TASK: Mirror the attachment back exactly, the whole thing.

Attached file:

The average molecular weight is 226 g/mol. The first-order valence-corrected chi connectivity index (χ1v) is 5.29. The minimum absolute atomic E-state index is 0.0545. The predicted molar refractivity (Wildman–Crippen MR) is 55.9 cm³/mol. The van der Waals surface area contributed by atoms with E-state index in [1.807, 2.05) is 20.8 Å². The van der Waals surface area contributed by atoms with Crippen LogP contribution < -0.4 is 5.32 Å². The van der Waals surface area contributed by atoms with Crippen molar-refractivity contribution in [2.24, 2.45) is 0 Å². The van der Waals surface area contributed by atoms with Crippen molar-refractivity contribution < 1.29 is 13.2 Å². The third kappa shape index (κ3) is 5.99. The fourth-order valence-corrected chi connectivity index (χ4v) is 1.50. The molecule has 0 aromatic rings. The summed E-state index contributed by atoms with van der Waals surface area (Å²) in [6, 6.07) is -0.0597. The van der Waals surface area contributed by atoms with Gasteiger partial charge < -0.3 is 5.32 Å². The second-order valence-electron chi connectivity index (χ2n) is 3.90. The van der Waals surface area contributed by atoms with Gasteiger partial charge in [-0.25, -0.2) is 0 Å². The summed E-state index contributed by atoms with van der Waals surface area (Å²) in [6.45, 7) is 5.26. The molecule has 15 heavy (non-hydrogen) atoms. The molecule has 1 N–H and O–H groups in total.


The average molecular weight is 226 g/mol. The first-order valence-corrected chi connectivity index (χ1v) is 5.29. The minimum absolute atomic E-state index is 0.0545. The predicted molar refractivity (Wildman–Crippen MR) is 55.9 cm³/mol. The van der Waals surface area contributed by atoms with E-state index in [1.807, 2.05) is 20.8 Å². The van der Waals surface area contributed by atoms with Crippen LogP contribution < -0.4 is 5.32 Å². The van der Waals surface area contributed by atoms with Crippen molar-refractivity contribution in [2.24, 2.45) is 0 Å². The van der Waals surface area contributed by atoms with Crippen molar-refractivity contribution < 1.29 is 13.2 Å². The third kappa shape index (κ3) is 5.99. The fourth-order valence-corrected chi connectivity index (χ4v) is 1.50. The molecule has 0 aromatic rings. The summed E-state index contributed by atoms with van der Waals surface area (Å²) in [6, 6.07) is -0.0597. The van der Waals surface area contributed by atoms with Gasteiger partial charge < -0.3 is 5.32 Å². The second-order valence-electron chi connectivity index (χ2n) is 3.90. The van der Waals surface area contributed by atoms with Gasteiger partial charge in [-0.25, -0.2) is 0 Å². The summed E-state index contributed by atoms with van der Waals surface area (Å²) in [6.45, 7) is 5.26. The molecule has 15 heavy (non-hydrogen) atoms. The molecule has 1 N–H and O–H groups in total.